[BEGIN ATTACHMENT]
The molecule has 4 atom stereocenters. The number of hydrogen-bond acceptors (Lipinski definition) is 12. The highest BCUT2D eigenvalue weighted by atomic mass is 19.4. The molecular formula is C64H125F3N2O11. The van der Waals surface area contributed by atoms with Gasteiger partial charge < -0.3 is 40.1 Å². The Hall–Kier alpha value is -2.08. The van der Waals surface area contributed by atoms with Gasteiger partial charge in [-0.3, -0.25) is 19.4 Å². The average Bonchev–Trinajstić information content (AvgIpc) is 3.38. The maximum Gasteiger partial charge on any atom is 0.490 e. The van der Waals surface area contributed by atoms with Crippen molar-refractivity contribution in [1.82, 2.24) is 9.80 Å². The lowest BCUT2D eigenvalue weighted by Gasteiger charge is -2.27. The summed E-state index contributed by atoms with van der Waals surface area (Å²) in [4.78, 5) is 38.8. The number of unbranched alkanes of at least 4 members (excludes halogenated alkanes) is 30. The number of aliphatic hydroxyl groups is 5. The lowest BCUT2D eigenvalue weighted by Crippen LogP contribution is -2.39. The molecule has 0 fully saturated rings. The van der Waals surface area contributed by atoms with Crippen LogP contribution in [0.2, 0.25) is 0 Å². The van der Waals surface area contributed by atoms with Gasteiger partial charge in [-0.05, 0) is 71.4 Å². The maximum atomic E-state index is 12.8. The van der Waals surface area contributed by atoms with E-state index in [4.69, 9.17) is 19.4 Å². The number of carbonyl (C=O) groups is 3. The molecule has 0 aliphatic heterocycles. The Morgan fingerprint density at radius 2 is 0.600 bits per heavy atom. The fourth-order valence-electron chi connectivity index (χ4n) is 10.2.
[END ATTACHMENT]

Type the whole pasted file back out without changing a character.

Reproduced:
The molecule has 4 atom stereocenters. The number of hydrogen-bond acceptors (Lipinski definition) is 12. The highest BCUT2D eigenvalue weighted by atomic mass is 19.4. The molecular formula is C64H125F3N2O11. The van der Waals surface area contributed by atoms with Gasteiger partial charge < -0.3 is 40.1 Å². The Hall–Kier alpha value is -2.08. The van der Waals surface area contributed by atoms with Gasteiger partial charge in [-0.3, -0.25) is 19.4 Å². The average Bonchev–Trinajstić information content (AvgIpc) is 3.38. The maximum Gasteiger partial charge on any atom is 0.490 e. The van der Waals surface area contributed by atoms with Crippen molar-refractivity contribution in [1.82, 2.24) is 9.80 Å². The lowest BCUT2D eigenvalue weighted by Gasteiger charge is -2.27. The summed E-state index contributed by atoms with van der Waals surface area (Å²) in [4.78, 5) is 38.8. The number of unbranched alkanes of at least 4 members (excludes halogenated alkanes) is 30. The number of aliphatic hydroxyl groups is 5. The lowest BCUT2D eigenvalue weighted by Crippen LogP contribution is -2.39. The molecule has 0 fully saturated rings. The van der Waals surface area contributed by atoms with Crippen LogP contribution in [0.2, 0.25) is 0 Å². The van der Waals surface area contributed by atoms with Gasteiger partial charge in [-0.05, 0) is 71.4 Å². The maximum atomic E-state index is 12.8. The van der Waals surface area contributed by atoms with E-state index in [4.69, 9.17) is 19.4 Å². The number of carbonyl (C=O) groups is 3. The molecule has 0 aliphatic heterocycles. The Morgan fingerprint density at radius 2 is 0.600 bits per heavy atom. The fourth-order valence-electron chi connectivity index (χ4n) is 10.2.